Shyam Das Forgot Who He Really Works For

Shyam Das, MLB
Arbitrator 1999-2012

Change comes quickly in Major League Baseball if you anger the ownership and the people who run the league. It doesn't matter if you've done a good job; it doesn't matter if you've been faithfully arbitrating cases for over a decade. Anger the people in power, and you're gone.

Shyam Das had the audacity to enforce what some like to call a chain of custody rule with regards to urine samples collected from players:

So, in the case of Ryan Braun, there is a chain of custody lapse that is apparent in his case. A collected sample was not handled according to the rules. That sample was not processed in the manner proscribed by the agreement that covers baseball players and their random urine testing.

In any other situation, Braun would have gotten his ban or suspension reversed as well. Any adult who has had urinalysis testing knows that if something comes up hot on the sample, there are two choices. Admit what you took, or attack the finding by looking at the due process.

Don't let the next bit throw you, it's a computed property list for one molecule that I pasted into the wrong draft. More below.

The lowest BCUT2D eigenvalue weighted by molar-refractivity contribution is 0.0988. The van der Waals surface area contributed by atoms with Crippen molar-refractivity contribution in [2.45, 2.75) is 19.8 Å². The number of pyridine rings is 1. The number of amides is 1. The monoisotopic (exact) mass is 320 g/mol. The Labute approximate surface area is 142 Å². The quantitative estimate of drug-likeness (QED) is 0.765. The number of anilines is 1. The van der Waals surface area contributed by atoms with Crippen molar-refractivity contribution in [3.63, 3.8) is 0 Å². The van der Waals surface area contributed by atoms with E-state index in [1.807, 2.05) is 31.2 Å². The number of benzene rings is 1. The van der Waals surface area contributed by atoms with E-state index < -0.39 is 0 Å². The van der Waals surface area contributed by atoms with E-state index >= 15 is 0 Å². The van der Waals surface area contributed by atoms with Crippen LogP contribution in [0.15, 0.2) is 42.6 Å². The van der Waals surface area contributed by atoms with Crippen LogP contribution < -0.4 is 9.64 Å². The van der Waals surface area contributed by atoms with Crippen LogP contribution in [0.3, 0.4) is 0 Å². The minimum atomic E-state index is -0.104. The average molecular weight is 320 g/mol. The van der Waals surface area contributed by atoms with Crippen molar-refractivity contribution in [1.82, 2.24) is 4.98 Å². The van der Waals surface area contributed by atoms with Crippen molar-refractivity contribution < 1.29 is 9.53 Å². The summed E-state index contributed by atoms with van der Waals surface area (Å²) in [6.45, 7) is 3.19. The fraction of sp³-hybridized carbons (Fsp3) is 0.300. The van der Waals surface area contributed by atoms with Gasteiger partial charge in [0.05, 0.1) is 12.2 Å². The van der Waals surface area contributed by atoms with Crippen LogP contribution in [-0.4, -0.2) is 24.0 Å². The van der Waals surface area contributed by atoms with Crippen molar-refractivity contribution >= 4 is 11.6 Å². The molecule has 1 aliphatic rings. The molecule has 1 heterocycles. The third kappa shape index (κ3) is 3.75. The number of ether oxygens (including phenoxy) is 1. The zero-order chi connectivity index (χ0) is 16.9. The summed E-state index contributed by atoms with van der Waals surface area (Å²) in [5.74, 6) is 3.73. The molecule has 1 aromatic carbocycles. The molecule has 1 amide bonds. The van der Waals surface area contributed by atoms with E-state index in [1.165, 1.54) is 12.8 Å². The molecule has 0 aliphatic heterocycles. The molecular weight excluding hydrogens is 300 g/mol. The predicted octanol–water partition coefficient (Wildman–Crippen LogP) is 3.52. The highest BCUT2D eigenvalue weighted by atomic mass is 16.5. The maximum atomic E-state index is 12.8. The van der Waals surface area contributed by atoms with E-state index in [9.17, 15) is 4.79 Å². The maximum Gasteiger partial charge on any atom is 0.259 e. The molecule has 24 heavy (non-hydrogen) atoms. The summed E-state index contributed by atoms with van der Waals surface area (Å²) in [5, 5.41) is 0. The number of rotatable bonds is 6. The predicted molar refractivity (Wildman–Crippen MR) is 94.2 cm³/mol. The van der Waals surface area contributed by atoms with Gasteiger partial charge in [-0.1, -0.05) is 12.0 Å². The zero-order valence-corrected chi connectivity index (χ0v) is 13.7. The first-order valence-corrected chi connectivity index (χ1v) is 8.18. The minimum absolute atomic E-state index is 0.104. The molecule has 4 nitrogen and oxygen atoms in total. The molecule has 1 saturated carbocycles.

Braun's attorney, or whoever represented him in the case before Das, successfully attacked the chain of custody and the due process aspect of his collected specimen. Das had no choice but to rule the way he did because that is how the regulations were written and agreed upon. If he had ruled against Braun, and made the baseball hierarchy happy, he wouldn't be worth his salt as an arbitrator.

Das ruled correctly, however. And that's why they got rid of him. Major League Baseball doesn't care about the rules. It cares about making certain that everyone who is a part of it knuckles under in favor of the owners and the business interests.

Now, does that extend to fixing games, throwing out decent people, and creating an environment where you can't trust the product on the field? Absolutely. When there is no credible arbitrator, no due process, no rules, and no regulations, then there is simply no sanctity of the game.